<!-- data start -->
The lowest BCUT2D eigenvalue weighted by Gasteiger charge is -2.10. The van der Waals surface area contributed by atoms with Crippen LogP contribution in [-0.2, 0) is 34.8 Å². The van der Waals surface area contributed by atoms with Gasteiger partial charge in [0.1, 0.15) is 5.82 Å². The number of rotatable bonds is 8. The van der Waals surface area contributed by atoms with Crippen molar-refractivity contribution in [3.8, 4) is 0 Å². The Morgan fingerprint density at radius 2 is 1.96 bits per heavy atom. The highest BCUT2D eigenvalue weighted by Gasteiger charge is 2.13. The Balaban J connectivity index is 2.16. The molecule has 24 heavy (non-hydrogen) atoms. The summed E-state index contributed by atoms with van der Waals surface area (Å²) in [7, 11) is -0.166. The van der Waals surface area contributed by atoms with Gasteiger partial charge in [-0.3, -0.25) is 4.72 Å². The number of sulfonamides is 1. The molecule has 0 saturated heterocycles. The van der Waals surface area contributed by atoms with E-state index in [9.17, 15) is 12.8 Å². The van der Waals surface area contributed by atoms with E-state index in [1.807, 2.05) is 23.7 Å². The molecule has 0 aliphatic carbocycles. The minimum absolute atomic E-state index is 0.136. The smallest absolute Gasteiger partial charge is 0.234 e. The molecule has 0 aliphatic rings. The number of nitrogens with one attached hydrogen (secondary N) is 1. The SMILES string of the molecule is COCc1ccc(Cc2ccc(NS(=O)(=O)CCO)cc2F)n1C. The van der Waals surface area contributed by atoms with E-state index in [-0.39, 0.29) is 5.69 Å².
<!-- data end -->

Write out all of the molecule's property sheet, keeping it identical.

The lowest BCUT2D eigenvalue weighted by Gasteiger charge is -2.10. The van der Waals surface area contributed by atoms with Crippen LogP contribution in [-0.2, 0) is 34.8 Å². The van der Waals surface area contributed by atoms with Gasteiger partial charge in [0.1, 0.15) is 5.82 Å². The number of rotatable bonds is 8. The van der Waals surface area contributed by atoms with Crippen molar-refractivity contribution in [3.8, 4) is 0 Å². The Morgan fingerprint density at radius 2 is 1.96 bits per heavy atom. The highest BCUT2D eigenvalue weighted by Gasteiger charge is 2.13. The Balaban J connectivity index is 2.16. The molecule has 24 heavy (non-hydrogen) atoms. The summed E-state index contributed by atoms with van der Waals surface area (Å²) in [7, 11) is -0.166. The van der Waals surface area contributed by atoms with Gasteiger partial charge in [-0.3, -0.25) is 4.72 Å². The number of sulfonamides is 1. The molecule has 0 saturated heterocycles. The van der Waals surface area contributed by atoms with E-state index in [9.17, 15) is 12.8 Å². The van der Waals surface area contributed by atoms with E-state index in [1.807, 2.05) is 23.7 Å². The molecule has 0 aliphatic carbocycles. The minimum absolute atomic E-state index is 0.136. The smallest absolute Gasteiger partial charge is 0.234 e. The molecule has 0 aliphatic rings. The number of nitrogens with one attached hydrogen (secondary N) is 1. The SMILES string of the molecule is COCc1ccc(Cc2ccc(NS(=O)(=O)CCO)cc2F)n1C. The van der Waals surface area contributed by atoms with E-state index in [-0.39, 0.29) is 5.69 Å².